In 1962, the Corporation experienced a crisis. Many franchise owners had begun buying cheaper ingredients and the chain was reduced to 175 stores. This potentially meant financial catastrophe for Tom Carvel and the company because it derived its profits from selling equipment and special mixes to store owners. Carvel insisted the franchise owners had obligations to the company and its customers to provide a uniform, quality product. Furthermore, the franchise owners had agreed to purchase raw ingredients from Carvel. When the Corporation tried to enforce this agreement, the Federal Trade Commission charged Carvel with allegations of coercion and restraint of trade. In 1964, after presenting his side before the full Federal Trade Commission and the Supreme Court, he won his case.
In 1967, Carvel purchased the Westchester Town House Motel, in Yonkers, New York, and changed the name to the Carvel Inn. It was both a full-service motel and the Executive Offices of the Carvel Corporation. It was here that store owners gathered for the annual educational seminars which reinforced the ideas taught by the Carvel College.
In the 1950s Tom Carvel had also developed the franchise concept for a hamburger chain called Hubie Burger. It served hamburgers, french fries, chicken, and waffles. It is ironic that Carvel began the Hubie Burger chain because at a dairy convention in 1956, Ray Kroc asked him if he was interested in setting up the McDonald's chain. It is said that at this time Carvel felt ice cream and hamburgers did not compliment each other and declined the offer. However, Carvel claimed to have given McDonald's permission to use the basic text of his franchise contract and his building design as models. Later, Carvel acquired Dugan's Bakery. However, neither Dugan's nor Hubie Burger was very successful.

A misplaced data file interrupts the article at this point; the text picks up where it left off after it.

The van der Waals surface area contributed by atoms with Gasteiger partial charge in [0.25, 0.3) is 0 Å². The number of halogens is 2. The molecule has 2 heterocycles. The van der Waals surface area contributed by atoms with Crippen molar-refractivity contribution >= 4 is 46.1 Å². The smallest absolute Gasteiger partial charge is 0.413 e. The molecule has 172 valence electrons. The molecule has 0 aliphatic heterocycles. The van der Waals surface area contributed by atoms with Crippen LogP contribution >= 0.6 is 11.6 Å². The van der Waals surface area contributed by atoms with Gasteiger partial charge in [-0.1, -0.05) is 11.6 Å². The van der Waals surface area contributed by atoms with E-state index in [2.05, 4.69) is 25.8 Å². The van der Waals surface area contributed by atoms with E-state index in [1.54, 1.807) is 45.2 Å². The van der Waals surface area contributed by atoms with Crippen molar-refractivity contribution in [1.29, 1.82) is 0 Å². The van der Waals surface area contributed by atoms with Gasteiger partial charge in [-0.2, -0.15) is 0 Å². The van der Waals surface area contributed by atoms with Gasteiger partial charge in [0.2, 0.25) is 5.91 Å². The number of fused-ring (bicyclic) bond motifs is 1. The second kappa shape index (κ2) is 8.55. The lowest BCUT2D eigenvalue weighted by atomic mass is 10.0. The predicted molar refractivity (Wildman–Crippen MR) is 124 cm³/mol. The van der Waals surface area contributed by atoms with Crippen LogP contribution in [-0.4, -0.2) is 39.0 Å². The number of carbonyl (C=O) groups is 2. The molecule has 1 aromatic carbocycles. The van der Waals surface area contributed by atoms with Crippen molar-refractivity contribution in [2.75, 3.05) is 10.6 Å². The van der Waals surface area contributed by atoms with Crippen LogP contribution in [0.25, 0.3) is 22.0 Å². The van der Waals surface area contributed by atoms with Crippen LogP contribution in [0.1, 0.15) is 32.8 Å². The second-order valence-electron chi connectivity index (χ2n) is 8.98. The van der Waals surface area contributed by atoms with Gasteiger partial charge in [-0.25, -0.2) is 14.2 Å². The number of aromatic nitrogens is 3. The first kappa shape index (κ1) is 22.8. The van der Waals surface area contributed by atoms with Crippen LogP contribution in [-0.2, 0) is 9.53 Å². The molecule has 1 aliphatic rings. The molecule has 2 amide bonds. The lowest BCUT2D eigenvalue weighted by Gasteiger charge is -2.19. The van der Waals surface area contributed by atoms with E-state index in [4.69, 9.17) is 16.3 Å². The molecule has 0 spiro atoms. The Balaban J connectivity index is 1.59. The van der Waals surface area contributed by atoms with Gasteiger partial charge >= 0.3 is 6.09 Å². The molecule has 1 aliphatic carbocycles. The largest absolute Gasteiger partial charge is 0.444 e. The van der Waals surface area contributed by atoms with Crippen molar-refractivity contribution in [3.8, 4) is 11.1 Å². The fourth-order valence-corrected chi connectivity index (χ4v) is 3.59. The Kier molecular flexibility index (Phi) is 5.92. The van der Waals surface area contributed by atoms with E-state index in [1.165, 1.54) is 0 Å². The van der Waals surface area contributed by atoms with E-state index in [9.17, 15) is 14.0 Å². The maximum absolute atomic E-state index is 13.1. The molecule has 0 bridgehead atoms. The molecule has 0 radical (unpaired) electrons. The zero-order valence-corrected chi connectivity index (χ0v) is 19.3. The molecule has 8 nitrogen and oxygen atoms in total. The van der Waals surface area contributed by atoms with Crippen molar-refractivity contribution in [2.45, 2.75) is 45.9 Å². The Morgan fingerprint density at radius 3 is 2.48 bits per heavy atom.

Through his strong work ethic, creativity, and perseverance, Tom Carvel built up his ice cream chain and turned his dreams into reality. His achievements were recognized in 1957 when he was awarded the Horatio Alger Award. Carvel credited his success to his father and his wife, Agnes. His father sparked his interest in chemistry and engineering and his wife worked in the first Carvel store, which allowed him time to develop the Carvel Corporation Franchise System. In 1989, he sold the Carvel Corporation to an international investment company, Investcorp, for more than 80 million dollars. Tom Carvel died in 1990. The Carvel name lives on through the Carvel Ice Cream Bakery Company, operated by Investcorp.
The Archives Center holds many collections related to ice cream and the food industry including:
Warshaw Collection of Business Americana, Series: Diary (AC0060)
Faris and Yamna Naff Arab-American Collection (see waffle cone machine) (AC0078)
Famous Amos Collection (AC0112)
Sam DeVincent Collection of Ilustrated American Sheet Music (see Ice Cream) (AC0300)
Good Humor Collection (AC0451)
Eskimo Pie Collection (AC0553)
Krispy Kreme Donut Corporation Records (AC0594)
These records were generously donated to the Archives Center by Mrs. Agnes Carvel, in May 1993.
Collection is open for research.
Collection items available for reproduction, but the Archives Center makes no guarantees concerning copyright restrictions. Other intellectual property rights may apply. Reproduction of some materials restricted due to copyright or trademark.
Archives Center cost-recovery and use fees may apply when requesting reproductions.